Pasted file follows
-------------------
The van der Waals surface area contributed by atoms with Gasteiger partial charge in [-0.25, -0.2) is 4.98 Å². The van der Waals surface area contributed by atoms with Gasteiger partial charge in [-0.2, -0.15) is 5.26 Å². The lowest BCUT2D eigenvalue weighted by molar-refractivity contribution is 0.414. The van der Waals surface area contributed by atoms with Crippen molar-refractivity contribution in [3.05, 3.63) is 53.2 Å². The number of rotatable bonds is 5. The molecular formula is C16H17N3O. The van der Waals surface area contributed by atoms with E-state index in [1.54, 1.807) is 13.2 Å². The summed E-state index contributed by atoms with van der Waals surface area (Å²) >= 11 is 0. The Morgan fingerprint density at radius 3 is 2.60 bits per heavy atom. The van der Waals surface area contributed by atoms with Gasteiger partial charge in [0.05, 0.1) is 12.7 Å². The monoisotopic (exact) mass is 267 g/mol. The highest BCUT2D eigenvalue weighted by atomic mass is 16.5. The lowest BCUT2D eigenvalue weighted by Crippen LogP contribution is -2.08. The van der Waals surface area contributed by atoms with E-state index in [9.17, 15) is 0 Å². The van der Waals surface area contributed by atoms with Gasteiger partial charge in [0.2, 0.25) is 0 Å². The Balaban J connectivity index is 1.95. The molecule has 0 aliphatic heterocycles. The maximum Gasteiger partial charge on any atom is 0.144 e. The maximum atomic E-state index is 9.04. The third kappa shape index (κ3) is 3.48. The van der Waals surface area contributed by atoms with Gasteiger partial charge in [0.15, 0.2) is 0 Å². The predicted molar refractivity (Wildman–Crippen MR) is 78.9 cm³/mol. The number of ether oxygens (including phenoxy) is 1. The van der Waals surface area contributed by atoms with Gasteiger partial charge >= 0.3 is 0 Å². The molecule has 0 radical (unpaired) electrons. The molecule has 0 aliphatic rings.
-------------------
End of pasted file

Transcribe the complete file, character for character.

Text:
The van der Waals surface area contributed by atoms with Gasteiger partial charge in [-0.25, -0.2) is 4.98 Å². The van der Waals surface area contributed by atoms with Gasteiger partial charge in [-0.2, -0.15) is 5.26 Å². The lowest BCUT2D eigenvalue weighted by molar-refractivity contribution is 0.414. The van der Waals surface area contributed by atoms with Crippen molar-refractivity contribution in [3.05, 3.63) is 53.2 Å². The number of rotatable bonds is 5. The molecular formula is C16H17N3O. The van der Waals surface area contributed by atoms with E-state index in [1.54, 1.807) is 13.2 Å². The summed E-state index contributed by atoms with van der Waals surface area (Å²) >= 11 is 0. The Morgan fingerprint density at radius 3 is 2.60 bits per heavy atom. The van der Waals surface area contributed by atoms with Gasteiger partial charge in [0.05, 0.1) is 12.7 Å². The monoisotopic (exact) mass is 267 g/mol. The highest BCUT2D eigenvalue weighted by atomic mass is 16.5. The lowest BCUT2D eigenvalue weighted by Crippen LogP contribution is -2.08. The van der Waals surface area contributed by atoms with E-state index in [9.17, 15) is 0 Å². The van der Waals surface area contributed by atoms with Gasteiger partial charge in [0.2, 0.25) is 0 Å². The Balaban J connectivity index is 1.95. The molecule has 0 aliphatic heterocycles. The maximum Gasteiger partial charge on any atom is 0.144 e. The maximum atomic E-state index is 9.04. The third kappa shape index (κ3) is 3.48. The van der Waals surface area contributed by atoms with Gasteiger partial charge in [0.15, 0.2) is 0 Å². The predicted molar refractivity (Wildman–Crippen MR) is 78.9 cm³/mol. The number of ether oxygens (including phenoxy) is 1. The van der Waals surface area contributed by atoms with Gasteiger partial charge >= 0.3 is 0 Å². The molecule has 0 radical (unpaired) electrons. The molecule has 0 aliphatic rings.